The Story of Holocaust Survivor, Max Schindler
“In the darkest of times, hope is something you give yourself. That is the meaning of inner strength.” – General Iroh
In honor of Holocaust Remembrance Day, I wanted to take a minute and share the story of Max Schindler, a holocaust survivor who recently passed away. Max’s story was brought to me by way of my boss Waseema Ali, who met Max’s son while at a conference in San Diego. Waseema, having been taught by the children of many Holocaust survivors growing up in Skokie, Illinois, shared this story with me.
There are many inspiring stories of Holocaust survivors, and the story of Max Schindler is one of those many. Max was born on June 18, 1929 in Cottbus, Germany. His parents, Benjamin and Rachela Schindler, were of Polish decent and were legally living in Germany when, at only nine years old, he arrested from school and taken to jail by the Nazi Brown Shirts to await his parents’ arrival. From jail the family was put on trains and extradited to Poland. In Poland, they faced violent anti-Semitism that was but a taste of what was to come. In April of 1942, Max and his family were forced into Commando Flossenburg, a forced labor group, and they built roads and bridges in Poland for the German company, Baumer & Loesch. As if this wasn’t enough, the family was then split apart and Max’s mother and sister were relocated to the Stutthof concentration camp, where they eventually were murdered. Max survived in total six camps including: Mielec (Heinkel Aircraft Factory); Wieliczka (Salt Mines, aircraft fabrication); Plaszow (Nazi concentration camp); Schachwitz (Dresden tank factory) and Theresienstadt (Nazi concentration camp) , where he was moved after the entire city of Dresden was bombed by Allied Forces in February 1945.
Through more than three years, Max focused on surviving with the hope that he would one day be free. His hope and perseverance paid off, and he and his brother were liberated and interned at Theresienstadt in May, 1945, but liberation came at a price. During the march to Thersienstadt, less than 100 of the original 300 people who were liberated actually made it there alive. Also, Max, his father, and Alfred, his brother, suffered from typhus, hence why they were confined at Thersienstadt, and while Max and Alfred survived the few months at Theresienstadt, their father died within days of liberation along with the majority of others who were liberated.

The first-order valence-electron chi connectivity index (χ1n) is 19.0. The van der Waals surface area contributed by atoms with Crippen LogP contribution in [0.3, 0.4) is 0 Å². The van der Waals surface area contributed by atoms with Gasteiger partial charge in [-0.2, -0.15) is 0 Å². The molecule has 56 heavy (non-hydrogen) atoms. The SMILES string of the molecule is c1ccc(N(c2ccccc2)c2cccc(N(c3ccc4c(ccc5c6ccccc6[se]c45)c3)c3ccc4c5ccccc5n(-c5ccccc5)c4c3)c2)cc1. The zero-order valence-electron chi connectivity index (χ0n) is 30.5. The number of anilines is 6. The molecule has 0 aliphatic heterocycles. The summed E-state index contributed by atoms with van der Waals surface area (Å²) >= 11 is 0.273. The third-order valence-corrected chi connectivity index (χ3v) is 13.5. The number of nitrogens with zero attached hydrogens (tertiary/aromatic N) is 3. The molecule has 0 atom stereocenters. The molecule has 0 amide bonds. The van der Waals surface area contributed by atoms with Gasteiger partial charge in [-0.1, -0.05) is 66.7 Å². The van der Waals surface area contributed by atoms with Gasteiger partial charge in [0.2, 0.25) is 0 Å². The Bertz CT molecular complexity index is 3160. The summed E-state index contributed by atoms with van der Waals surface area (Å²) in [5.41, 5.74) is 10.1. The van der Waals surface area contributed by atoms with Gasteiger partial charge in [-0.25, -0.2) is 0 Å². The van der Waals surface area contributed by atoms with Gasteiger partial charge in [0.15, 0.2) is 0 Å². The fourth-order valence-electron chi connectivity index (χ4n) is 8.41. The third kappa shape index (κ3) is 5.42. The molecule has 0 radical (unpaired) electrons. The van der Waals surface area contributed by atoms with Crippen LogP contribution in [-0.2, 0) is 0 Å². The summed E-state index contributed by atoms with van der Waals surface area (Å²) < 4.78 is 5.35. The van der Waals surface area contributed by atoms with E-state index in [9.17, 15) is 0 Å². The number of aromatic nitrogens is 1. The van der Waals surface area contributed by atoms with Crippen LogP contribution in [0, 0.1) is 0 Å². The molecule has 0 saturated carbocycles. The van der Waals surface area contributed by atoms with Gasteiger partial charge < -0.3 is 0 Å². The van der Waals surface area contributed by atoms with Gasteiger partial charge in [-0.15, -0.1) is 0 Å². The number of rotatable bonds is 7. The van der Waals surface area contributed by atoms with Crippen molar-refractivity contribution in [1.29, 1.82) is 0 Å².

Having just lost their father, Max and Alfred then learned of the murders of their mother and sister, and so they left Continental Europe for rehabilitation in the United Kingdom in August, 1945. They, and 730 other young concentration camp survivors, would have their story documented by Sir Martin Gilbert, the famous Churchill historian, in his book, “The Boys.” Max and Alfred attended hostels and schools in Windemere, Alton and Bedford, England before moving to London in 1948 to move on with their lives and find work.
Things were finally looking up when Max met Rose, a survivor of Auschwitz-Birkenau concentration camp, in 1947. They were married in 1950 at the West London Synagogue. Max and Rose left England for New York in 1951 and settled in San Diego in 1956.
Max never forgot his past, but he did not let his experience poison his view of the world and everyone in it. He continued to hold on to hope in the darkest times and always believed that better days were to come. He believed that the world could heal and learn and become beautiful again.
Max’s story is that of triumph and tribulation. Despite his harsh beginnings, he gave back to the world that didn’t always welcome him. What did Max’s story remind me of? That hate and bigotry fueled the ugly reality of the mass murders that took place in Europe starting in 1942- and that I must remain vigilant and outspoken to keep it from ever happening again. To anyone.
About the Blogger:
A native of Terre Haute, Indiana, Elizabeth McGlone is the Blog Coordinator at the Desmond Tutu Center for Peace, Reconciliation and Global Justice. Elizabeth is a senior at Butler University and is studying Strategic Communications and Psychology. Elizabeth is passionate about social justice and lives by Margaret Mead’s quote: “Never doubt that a small group of thoughtful, committed, citizens can change the world. Indeed, it is the only thing that ever has.”